25. the Word Says:

    @Nick –

    I think we’re in agreement but still don’t know how we got there. I was reacting to your “back then they weren’t quite so precise” comment. I am guessing that they have always been political. My understanding is that militia meant something or it wouldn’t be there. They didn’t do superfluous.

    I think that there is a difference in the present court and it’s supporters. Most would say that the law is an attempt at precision that always has imprecision built into it that needs to be interpreted and sorted out. Some would say that what they believe is right — always and without question and there is no room for any other view. If that were truly the case we wouldn’t need courts and we certainly should see more consensus than 5-4 decisions. I think we have an activist court now more than ever.

  26. gerryf Says:

    Day 10 on the Monday open thread post:

    I think Justin should give some of the excellent commentators on this thread a forum for their thoughts beyond an “open thread”–anything is better than a 10-day old open thread as the only site activity

  27. Nick Benjamin Says:

    I think we’re in agreement but still don’t know how we got there. I was reacting to your “back then they weren’t quite so precise” comment. I am guessing that they have always been political. My understanding is that militia meant something or it wouldn’t be there. They didn’t do superfluous.

    That statement wasn’t intended solely to apply to the Courts. It also applies to the politicians. What I meant was that the founders didn’t go as batshit crazy for precision as we do today. At the time everybody knew exactly what a militia was because everyone was supposed to serve in the militia, therefore they did not bother defining it in the Constitution.

    Nowadays if a lawmaker tried that the Courts would make up their own definition, whine to high heaven that the legislature wasn’t doing it’s job, and then tut-tut the poor schmuck whose all-natural apple juice has been legally redefined as “a sugary soft drink” and banned from schools. That’s not a criticism of the founders, their courts, or even the current court specifically. It’s a criticism of today’s lawyers.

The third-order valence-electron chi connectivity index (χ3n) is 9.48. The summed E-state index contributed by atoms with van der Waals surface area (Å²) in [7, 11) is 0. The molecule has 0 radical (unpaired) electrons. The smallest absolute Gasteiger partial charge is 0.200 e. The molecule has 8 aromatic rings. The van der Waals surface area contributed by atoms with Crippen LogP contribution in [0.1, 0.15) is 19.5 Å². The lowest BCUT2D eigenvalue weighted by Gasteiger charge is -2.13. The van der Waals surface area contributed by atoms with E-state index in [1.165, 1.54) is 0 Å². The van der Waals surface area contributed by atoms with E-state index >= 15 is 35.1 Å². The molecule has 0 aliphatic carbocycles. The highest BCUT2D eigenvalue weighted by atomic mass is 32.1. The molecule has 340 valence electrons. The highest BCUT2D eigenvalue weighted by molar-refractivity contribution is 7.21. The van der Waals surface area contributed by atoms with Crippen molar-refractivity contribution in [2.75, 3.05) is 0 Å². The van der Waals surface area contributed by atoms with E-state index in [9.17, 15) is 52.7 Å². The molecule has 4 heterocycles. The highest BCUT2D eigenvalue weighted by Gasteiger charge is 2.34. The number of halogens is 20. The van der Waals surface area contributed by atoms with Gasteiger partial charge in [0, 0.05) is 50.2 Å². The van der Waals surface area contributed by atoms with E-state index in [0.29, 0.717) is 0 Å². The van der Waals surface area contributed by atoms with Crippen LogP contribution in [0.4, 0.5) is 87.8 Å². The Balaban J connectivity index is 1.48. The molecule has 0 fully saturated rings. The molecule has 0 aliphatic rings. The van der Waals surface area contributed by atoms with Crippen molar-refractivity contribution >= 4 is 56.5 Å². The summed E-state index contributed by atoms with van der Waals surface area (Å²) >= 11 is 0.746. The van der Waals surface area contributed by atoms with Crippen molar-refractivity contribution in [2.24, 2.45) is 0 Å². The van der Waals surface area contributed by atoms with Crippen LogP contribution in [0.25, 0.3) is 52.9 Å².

28. kranky kritter Says:

    You claim you have the only possible reading of the Second Amendment. That the first half is irrelevant because it must be irrelevant because you think it should be irrelevant.

    Well, I can’t disagree with you that I am stating my opinion. But obviously I don’t think it’s the only one possible, as I have made copiously clearly previously by saying things like “it’s easy to interpret it as meaning… .”

    Grammatically you could be right. I could be right. But, given that this is a legal document, it would be rather stupid to include an irrelevant aside without labeling it as such. Therefore I conclude that it’s probably relevant, which means it’s a conditional clause.

    “Possibly relevant” I grant cheerfully. Conditional not so much.

    You claim the Amendment was always focused entirely on individual rights. That was always the main idea. But that is clearly not the case because of the language of the Amendment.

    I REALLY wish you’d be more reticent to attribute such absolutist positions (“focused entirely”) to me. I take great care to qualify my statements to make it clear I’m no absolutist. I realize that overstating the other guy’s position to make your argument sound better is stock in trade. I;m asking you to do better than that.